Motorcycles scare me, or at least the thought of riding one in this day and age does.
Back in my (much) younger days, I had no problem going out with my best friend, who had several motorcycles of the off-road variety, and zooming up and down hills and through hairpin curves. I always had a blast.
What scares the crap out of me today about motorcycles is the thought of riding one in the city where people drive like a bat out of hell with a smart phone in one hand and a laptop computer in the other. At least if you’re in a car and one of these idiots smashes into you, your chances of escaping with only minor injuries are pretty good.
Not so if you are on a two-wheeled death machine.
Which is why I don’t understand motorcycle riders who refuse to wear helmets. If I had no choice but to ride a motorcycle back and forth to work, I'd be looking for a suit of armor to wear that also had airbags around all the major organs.
My hometown newspaper here in Texas had a front page story about a guy who lost his leg in a motorcycle riding accident. Amputated, as in they cut that sucker off because there was no patching it back together. His buddy, also riding a motorcycle, lost his life. Neither of them were wearing a helmet. And yet the surviving motorcyclist still refuses to wear one.
His friend is dead, and he loses one-fourth of his major appendages but he still says that he'll refuse to wear a helmet on his next motorcycle outing. He even said this from his hospital bed shortly after his leg had been whacked off in order to save his life.
How stupid-assed is that? This guy should run for Congress or maybe become a community organizer.
The newspaper story goes on to cite statistics showing that the year before the mandatory Texas helmet law was repealed, there were 113 deaths on Texas roads related to motorcycle accidents. In 2000, several years after the helmet law was repealed, there were 204 motorcycle related deaths. That's over an 80% increase.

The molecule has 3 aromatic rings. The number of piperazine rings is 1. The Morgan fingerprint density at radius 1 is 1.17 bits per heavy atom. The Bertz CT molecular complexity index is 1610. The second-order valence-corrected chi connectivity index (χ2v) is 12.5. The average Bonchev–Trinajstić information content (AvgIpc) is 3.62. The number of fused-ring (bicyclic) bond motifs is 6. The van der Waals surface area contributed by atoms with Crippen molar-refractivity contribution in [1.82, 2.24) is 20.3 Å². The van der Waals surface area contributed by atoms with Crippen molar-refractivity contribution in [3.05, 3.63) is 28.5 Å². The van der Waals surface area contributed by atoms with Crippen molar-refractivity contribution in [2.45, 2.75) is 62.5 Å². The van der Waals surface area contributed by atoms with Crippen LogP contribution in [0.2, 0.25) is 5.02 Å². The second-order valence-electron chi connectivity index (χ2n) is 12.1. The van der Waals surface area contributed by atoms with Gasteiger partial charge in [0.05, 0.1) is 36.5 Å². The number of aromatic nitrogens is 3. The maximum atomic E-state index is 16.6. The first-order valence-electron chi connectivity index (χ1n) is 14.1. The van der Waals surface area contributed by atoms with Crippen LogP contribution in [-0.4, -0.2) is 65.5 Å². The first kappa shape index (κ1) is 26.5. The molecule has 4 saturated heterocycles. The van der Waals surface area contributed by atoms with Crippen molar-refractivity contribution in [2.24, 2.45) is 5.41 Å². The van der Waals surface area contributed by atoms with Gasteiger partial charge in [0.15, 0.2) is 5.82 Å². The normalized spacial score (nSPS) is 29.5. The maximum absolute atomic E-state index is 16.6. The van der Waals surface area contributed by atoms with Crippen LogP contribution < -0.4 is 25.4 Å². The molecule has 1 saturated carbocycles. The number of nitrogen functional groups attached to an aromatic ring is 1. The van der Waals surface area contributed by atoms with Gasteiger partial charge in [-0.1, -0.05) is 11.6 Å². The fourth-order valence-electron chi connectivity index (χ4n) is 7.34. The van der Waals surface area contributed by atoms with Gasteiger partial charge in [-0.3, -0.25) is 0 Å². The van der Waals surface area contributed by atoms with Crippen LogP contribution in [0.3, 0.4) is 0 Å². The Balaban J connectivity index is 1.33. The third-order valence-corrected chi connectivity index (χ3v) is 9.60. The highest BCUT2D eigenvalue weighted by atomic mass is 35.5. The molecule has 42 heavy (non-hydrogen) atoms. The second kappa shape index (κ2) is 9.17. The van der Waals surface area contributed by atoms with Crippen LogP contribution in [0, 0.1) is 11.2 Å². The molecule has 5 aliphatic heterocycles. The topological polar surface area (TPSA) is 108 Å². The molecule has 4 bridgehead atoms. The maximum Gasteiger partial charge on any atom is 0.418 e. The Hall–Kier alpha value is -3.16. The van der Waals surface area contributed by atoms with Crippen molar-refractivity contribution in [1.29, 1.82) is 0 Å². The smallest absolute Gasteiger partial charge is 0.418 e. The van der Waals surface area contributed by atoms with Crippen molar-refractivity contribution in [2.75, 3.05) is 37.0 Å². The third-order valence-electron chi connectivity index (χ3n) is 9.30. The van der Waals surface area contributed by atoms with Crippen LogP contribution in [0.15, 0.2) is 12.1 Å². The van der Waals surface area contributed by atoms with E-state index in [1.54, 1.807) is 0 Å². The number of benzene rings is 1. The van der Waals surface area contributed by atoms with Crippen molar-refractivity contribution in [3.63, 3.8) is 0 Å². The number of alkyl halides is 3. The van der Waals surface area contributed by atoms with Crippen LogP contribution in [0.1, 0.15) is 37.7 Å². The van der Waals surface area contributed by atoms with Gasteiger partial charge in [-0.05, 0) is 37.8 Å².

For the record, let me state that I am strongly in favor of less laws, not more. I also think that we, as Americans, should be allowed a certain amount of latitude to do with ourselves as we see fit. And if you want to preach to me about your freedom to zoom helmet-less while racing F-16s down the highway on your motorcycle, that’s fine by me.
If this is what you want, I say we give it to you. Let’s repeal all local and state laws regarding seat belt use and the wearing of helmets as they pertain to adults.
But on two conditions.
The first condition is that you can never go to the front of the line at the doctor’s office or at an emergency room because you by-God refused to wear your helmet or your seat belt. For instance, it’s Saturday night and you and your motorcycle just tangled with a herd of 18-wheelers while not wearing your helmet and consequently, you have a gash the size of the Mississippi River on the top of your skull and you’re convulsing worse than a Brittney Spears video.
Think you’re going to get preferential treatment at the emergency room? No effing way. You wait like everyone else.
Which brings us nicely to the second condition. When you expire, as most people who tangle un-helmeted with a herd of 18-wheelers normally do, provided there’s anything left of you, or more importantly your organs, you just became an organ donor. Every organ that is useful, excluding your brain, of course, will be harvested and sent where they’re needed the most. There are organ-recipient waiting lists a mile long for people who have done nothing reckless or foolish to find themselves in the condition that they’re in.
See how easily this can all work out? If you don’t want to wear a helmet or your seat belts, no problem. By not doing so, you readily identify yourself to the authorities as a voluntary organ donor in the event of your grisly demise. Hell, we even save you the hassle of signing up to be an organ donor or having to carry around an organ donor card.
How much more free can one get?
I think what we have here is a potential win-win situation.